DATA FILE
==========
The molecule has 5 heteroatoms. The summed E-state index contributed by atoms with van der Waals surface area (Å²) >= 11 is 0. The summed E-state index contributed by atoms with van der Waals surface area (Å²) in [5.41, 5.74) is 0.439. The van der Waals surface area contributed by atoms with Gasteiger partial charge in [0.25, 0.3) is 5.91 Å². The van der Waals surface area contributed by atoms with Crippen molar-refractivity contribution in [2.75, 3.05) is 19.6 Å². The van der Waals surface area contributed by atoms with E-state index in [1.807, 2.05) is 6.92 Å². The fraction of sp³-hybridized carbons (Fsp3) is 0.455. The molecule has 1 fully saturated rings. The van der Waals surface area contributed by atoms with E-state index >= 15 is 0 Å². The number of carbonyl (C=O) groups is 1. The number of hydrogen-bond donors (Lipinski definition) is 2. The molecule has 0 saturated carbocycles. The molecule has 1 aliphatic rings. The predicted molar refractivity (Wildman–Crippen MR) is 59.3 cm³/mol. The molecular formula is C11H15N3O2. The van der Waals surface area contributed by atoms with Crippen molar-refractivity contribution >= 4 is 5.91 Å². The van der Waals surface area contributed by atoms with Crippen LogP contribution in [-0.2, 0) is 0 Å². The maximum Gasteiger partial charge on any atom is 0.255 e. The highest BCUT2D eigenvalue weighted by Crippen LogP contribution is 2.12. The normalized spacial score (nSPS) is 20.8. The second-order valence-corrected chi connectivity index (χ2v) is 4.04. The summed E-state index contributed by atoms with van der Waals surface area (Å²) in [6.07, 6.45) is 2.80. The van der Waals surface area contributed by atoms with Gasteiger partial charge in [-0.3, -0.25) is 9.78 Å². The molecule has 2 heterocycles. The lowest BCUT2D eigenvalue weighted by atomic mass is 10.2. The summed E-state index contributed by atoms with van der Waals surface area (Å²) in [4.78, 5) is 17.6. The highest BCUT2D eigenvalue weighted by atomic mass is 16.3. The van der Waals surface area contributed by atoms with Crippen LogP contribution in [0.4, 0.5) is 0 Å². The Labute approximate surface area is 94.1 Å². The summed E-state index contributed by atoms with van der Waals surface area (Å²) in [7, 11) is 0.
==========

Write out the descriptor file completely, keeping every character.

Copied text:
The molecule has 5 heteroatoms. The summed E-state index contributed by atoms with van der Waals surface area (Å²) >= 11 is 0. The summed E-state index contributed by atoms with van der Waals surface area (Å²) in [5.41, 5.74) is 0.439. The van der Waals surface area contributed by atoms with Gasteiger partial charge in [0.25, 0.3) is 5.91 Å². The van der Waals surface area contributed by atoms with Crippen molar-refractivity contribution in [2.75, 3.05) is 19.6 Å². The van der Waals surface area contributed by atoms with E-state index in [1.807, 2.05) is 6.92 Å². The fraction of sp³-hybridized carbons (Fsp3) is 0.455. The molecule has 1 fully saturated rings. The van der Waals surface area contributed by atoms with E-state index >= 15 is 0 Å². The number of carbonyl (C=O) groups is 1. The number of hydrogen-bond donors (Lipinski definition) is 2. The molecule has 0 saturated carbocycles. The molecule has 1 aliphatic rings. The predicted molar refractivity (Wildman–Crippen MR) is 59.3 cm³/mol. The molecular formula is C11H15N3O2. The van der Waals surface area contributed by atoms with Crippen molar-refractivity contribution >= 4 is 5.91 Å². The van der Waals surface area contributed by atoms with Crippen LogP contribution in [-0.2, 0) is 0 Å². The maximum Gasteiger partial charge on any atom is 0.255 e. The highest BCUT2D eigenvalue weighted by Crippen LogP contribution is 2.12. The normalized spacial score (nSPS) is 20.8. The second-order valence-corrected chi connectivity index (χ2v) is 4.04. The summed E-state index contributed by atoms with van der Waals surface area (Å²) in [6.07, 6.45) is 2.80. The van der Waals surface area contributed by atoms with Gasteiger partial charge in [-0.3, -0.25) is 9.78 Å². The molecule has 2 heterocycles. The lowest BCUT2D eigenvalue weighted by atomic mass is 10.2. The summed E-state index contributed by atoms with van der Waals surface area (Å²) in [4.78, 5) is 17.6. The highest BCUT2D eigenvalue weighted by atomic mass is 16.3. The van der Waals surface area contributed by atoms with Crippen LogP contribution in [0.4, 0.5) is 0 Å². The Labute approximate surface area is 94.1 Å². The summed E-state index contributed by atoms with van der Waals surface area (Å²) in [7, 11) is 0.